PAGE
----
Florida proposed law would require students to vaccinate against HPV
A bill introduced in Florida would require public school legislature to make it mandatory for public school students to get vaccinated for human papilloma virus (HPV).
According to the CDC, the vaccine is given in a series of two shots and is recommended for boys and girls ages 11 and 12, to prevent against the infection that can cause a range of cancers, including cervical, anal, throat and neck, and vaginal.
State Sen. José Javier Rodríguez, D-Miami, filed the bill on January 4.
"The preference is to start the vaccine series before someone would be exposed to the HPV virus," said Jylmarie Lewis with the Florida Department of Health in Hillsborough County. A similar push for the bill failed in 2011.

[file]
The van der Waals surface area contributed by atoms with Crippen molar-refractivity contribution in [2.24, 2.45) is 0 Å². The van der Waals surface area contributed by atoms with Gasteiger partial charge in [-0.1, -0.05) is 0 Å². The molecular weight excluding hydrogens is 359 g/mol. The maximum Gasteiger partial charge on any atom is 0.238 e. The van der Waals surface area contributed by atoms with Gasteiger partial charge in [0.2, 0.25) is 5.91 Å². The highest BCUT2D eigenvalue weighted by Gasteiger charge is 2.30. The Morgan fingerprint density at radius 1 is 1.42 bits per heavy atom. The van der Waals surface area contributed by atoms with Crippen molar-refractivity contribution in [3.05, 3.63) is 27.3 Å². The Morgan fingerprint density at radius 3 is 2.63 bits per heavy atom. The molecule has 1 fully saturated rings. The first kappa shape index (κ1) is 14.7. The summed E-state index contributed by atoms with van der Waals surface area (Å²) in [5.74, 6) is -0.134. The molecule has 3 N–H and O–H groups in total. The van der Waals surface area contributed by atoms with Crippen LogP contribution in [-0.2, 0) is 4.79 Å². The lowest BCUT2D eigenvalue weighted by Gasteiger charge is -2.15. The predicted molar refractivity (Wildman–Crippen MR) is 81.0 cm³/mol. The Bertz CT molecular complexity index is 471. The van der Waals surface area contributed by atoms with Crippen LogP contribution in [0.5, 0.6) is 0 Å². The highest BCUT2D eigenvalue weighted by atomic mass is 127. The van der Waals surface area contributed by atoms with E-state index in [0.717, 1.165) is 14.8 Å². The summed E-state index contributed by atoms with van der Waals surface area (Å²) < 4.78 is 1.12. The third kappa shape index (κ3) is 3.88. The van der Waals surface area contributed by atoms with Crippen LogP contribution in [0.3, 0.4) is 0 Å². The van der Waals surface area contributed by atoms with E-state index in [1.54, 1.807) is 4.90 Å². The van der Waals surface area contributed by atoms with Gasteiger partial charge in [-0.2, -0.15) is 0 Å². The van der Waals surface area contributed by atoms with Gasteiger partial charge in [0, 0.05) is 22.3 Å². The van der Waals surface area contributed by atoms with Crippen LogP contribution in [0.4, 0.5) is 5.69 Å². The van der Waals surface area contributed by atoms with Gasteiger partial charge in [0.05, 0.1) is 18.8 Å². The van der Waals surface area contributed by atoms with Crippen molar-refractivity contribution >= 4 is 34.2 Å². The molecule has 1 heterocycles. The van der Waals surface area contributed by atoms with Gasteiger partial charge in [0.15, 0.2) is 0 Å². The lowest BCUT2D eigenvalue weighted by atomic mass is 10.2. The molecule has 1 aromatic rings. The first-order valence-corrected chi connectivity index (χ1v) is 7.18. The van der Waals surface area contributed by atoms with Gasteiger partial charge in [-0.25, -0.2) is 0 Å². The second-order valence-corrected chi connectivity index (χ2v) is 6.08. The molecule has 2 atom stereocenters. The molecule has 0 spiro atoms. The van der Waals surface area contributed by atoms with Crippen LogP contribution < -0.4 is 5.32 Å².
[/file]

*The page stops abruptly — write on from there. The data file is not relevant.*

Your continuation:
HPV vaccination rates increased in Florida over the past decade, according to the CDC. The state also has one of the highest rates for cervical cancer.
"We're close to eliminating a cancer and the first cancer we're going to see eliminated is cervical cancer and the way we do that is to get as many people vaccinated as possible," said Dr. Ann Giuilano, director of the Center for Infection Research at the Moffitt Cancer Center in Tampa.
If passed, the bill would be called the “Women’s Cancer Prevention Act” and take effect on July 1. Rhode Island, Virginia and Washington D.C. have similar mandates for the HPV vaccine, according to the National Conference of State Legislatures.